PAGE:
Even with this customization, a system administrator of a business sometimes may still have to write software code to properly implement a CRM system, such as when modifying an existing feature, adding a feature, updating a component, initially installing the CRM system, or other activity. This limitation can cause delays in deployment of the CRM system or improper operation if the system administrator does not know how to write code, or is unfamiliar with the structure and user interfaces of the CRM system.
 Other drawbacks of existing CRM systems are from a customer's perspective. Many types of CRM systems, such as the automated voicemail system identified above, progressively present menu selections to customers and then process the customers' responses. Should the customer hang up the telephone or should the communication be disconnected, then the customer usually has to redial the telephone number and start the process all over again. This can become exceedingly frustrating and inconvenient to the customer, particularly if much effort was previously spent to get to a certain point in the automated messages, and then the communication is prematurely terminated.
 Some CRM systems try to implement customer service through a network, such as the Internet, in order to provide “self-service” to customers with minimal support from human agents. An example is an Internet web site that has web pages where a customer can get some degree of customer service by being presented with menu selections or questions in the form of hypertext links, or with forms where the customer can enter information such as name, addresses, product order, and the like. However, such web sites typically are very primitive and do not offer the degree of personalization that many customers would like to have. Furthermore, these web sites typically provide little or no interactive guidance on a workflow to perform a task, such as troubleshooting, form filling, personalized instructions, and the like. Also, these web sites suffer from the same “disconnection” limitation described above with regards to automated voicemail systems-if the customer's Internet connection is disconnected while the customer's inquiry is being processed, then the customer usually has to start over again.
 Non-limiting and non-exhaustive embodiments of the present invention are described with reference to the following figures, wherein like reference numerals refer to like parts throughout the various views unless otherwise specified.
FIG. 1 is a block diagram of a system that can implement an embodiment of the invention.
 FIGS. 2-6 illustrate embodiments of user interfaces of a flowchart-based tool that can be used in the system of FIG. 1 to build a logical structure.
FIG. 7 illustrates an embodiment of a user interface to view a status or control flow of a logical structure.
FIG. 8 is a functional block diagram illustrating verification and importing/exporting of a logical structure in accordance with an embodiment of the invention.
FIG. 9 is a functional block diagram illustrating an engine that can implement operation of a logical structure in accordance with an embodiment of the invention.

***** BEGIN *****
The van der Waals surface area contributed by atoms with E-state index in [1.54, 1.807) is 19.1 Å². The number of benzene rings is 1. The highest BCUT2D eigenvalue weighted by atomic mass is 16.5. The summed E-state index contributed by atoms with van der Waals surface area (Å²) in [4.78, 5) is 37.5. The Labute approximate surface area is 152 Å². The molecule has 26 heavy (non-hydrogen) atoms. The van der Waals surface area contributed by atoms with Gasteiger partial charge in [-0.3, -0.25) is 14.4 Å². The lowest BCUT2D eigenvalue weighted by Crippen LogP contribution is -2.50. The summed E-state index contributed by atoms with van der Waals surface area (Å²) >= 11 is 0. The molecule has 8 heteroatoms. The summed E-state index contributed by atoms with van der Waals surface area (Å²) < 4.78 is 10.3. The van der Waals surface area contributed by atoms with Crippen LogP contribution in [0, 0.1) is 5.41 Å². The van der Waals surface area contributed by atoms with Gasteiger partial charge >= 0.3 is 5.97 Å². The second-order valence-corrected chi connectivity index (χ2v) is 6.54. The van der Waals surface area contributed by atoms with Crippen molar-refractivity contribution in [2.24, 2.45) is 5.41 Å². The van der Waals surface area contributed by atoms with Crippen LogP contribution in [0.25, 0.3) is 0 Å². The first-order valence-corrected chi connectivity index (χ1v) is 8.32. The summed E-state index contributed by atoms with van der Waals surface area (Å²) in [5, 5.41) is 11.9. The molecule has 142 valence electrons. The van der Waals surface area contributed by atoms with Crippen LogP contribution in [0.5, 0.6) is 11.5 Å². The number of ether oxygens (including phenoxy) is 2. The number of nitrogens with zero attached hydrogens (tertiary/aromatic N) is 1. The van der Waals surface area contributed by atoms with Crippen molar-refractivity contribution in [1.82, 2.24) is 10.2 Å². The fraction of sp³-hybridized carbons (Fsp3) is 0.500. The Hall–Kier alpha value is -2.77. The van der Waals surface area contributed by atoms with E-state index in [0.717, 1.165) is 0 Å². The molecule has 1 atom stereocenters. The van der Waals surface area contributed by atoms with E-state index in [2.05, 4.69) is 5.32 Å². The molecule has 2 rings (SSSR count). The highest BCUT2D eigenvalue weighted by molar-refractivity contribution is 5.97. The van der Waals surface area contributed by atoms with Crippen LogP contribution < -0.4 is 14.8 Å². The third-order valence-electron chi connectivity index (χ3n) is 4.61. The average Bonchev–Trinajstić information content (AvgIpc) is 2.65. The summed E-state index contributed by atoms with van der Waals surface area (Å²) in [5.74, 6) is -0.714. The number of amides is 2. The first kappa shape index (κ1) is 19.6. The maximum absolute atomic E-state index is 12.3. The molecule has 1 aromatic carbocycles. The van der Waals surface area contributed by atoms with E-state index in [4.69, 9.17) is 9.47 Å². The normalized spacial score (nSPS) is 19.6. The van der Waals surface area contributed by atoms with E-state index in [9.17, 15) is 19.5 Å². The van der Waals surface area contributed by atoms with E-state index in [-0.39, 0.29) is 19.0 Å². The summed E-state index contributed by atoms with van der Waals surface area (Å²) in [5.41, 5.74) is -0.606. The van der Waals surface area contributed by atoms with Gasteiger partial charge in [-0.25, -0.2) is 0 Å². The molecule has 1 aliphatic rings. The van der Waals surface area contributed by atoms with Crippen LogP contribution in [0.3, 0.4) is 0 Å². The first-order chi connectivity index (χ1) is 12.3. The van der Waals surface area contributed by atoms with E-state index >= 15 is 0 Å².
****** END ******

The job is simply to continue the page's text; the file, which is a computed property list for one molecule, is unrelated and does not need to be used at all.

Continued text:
FIG. 10 is a functional block diagram illustrating an engine that can implement operation of a logical structure in accordance with another embodiment of the invention.
FIG. 11 is a functional block diagram illustrating an embodiment of a save and resume feature for a logical structure.
 Embodiments of an engine to present user interface based on a logical structure across a web site are described herein. In the following description, numerous specific details are given to provide a thorough understanding of embodiments of the invention. One skilled in the relevant art will recognize, however, that the invention can be practiced without one or more of the specific details, or with other methods, components, materials, etc. In other instances, well-known structures, materials, or operations are not shown or described in detail to avoid obscuring aspects of the invention.
 Reference throughout this specification to “one embodiment” or “an embodiment” means that a particular feature, structure, or characteristic described in connection with the embodiment is included in at least one embodiment of the present invention. Thus, the appearances of the phrases “in one embodiment” or “in an embodiment” in various places throughout this specification are not necessarily all referring to the same embodiment. Furthermore, the particular features, structures, or characteristics may be combined in any suitable manner in one or more embodiments.
 As an overview, one embodiment of the invention uses a flowchart-based tool to allow an individual, such as a system administrator of a business, to build a logical structure. In the context of a CRM system, the logical structure can comprise an ordered set of questions and branching logic that are presented to a customer of the business when the customer contacts the business with an inquiry, such as for a sale or service inquiry or other interaction. A user interface can be presented to a customer or agent, with the user interface being based on a logical structure that includes a workflow to achieve a given task. The logical structure is tied to the user interface that is provided to the customer or agent. One embodiment of the flowchart-based tool uses a drag-and-drop interface to build the logical structure, and then questions for the individual components in the logical structure can be composed by the administrator or selected from menus.